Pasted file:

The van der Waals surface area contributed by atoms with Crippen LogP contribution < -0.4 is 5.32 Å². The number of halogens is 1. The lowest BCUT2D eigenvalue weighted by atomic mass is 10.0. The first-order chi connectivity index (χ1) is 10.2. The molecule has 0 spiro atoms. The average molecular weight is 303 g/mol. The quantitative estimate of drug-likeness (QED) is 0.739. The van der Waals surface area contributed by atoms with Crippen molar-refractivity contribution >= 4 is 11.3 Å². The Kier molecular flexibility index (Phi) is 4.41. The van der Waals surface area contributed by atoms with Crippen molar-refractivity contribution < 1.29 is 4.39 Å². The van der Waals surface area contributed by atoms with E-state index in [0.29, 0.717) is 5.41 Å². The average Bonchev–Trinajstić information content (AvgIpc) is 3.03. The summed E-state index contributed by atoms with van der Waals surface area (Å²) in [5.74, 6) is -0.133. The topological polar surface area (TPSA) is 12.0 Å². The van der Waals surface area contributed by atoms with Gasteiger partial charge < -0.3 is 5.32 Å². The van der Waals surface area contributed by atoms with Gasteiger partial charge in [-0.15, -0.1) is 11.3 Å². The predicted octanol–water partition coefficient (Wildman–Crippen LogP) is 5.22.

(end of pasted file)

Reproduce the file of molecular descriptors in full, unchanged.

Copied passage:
The van der Waals surface area contributed by atoms with Crippen LogP contribution < -0.4 is 5.32 Å². The number of halogens is 1. The lowest BCUT2D eigenvalue weighted by atomic mass is 10.0. The first-order chi connectivity index (χ1) is 10.2. The molecule has 0 spiro atoms. The average molecular weight is 303 g/mol. The quantitative estimate of drug-likeness (QED) is 0.739. The van der Waals surface area contributed by atoms with Crippen molar-refractivity contribution >= 4 is 11.3 Å². The Kier molecular flexibility index (Phi) is 4.41. The van der Waals surface area contributed by atoms with Crippen molar-refractivity contribution < 1.29 is 4.39 Å². The van der Waals surface area contributed by atoms with E-state index in [0.29, 0.717) is 5.41 Å². The average Bonchev–Trinajstić information content (AvgIpc) is 3.03. The summed E-state index contributed by atoms with van der Waals surface area (Å²) in [5.74, 6) is -0.133. The topological polar surface area (TPSA) is 12.0 Å². The van der Waals surface area contributed by atoms with Gasteiger partial charge < -0.3 is 5.32 Å². The van der Waals surface area contributed by atoms with Gasteiger partial charge in [-0.15, -0.1) is 11.3 Å². The predicted octanol–water partition coefficient (Wildman–Crippen LogP) is 5.22.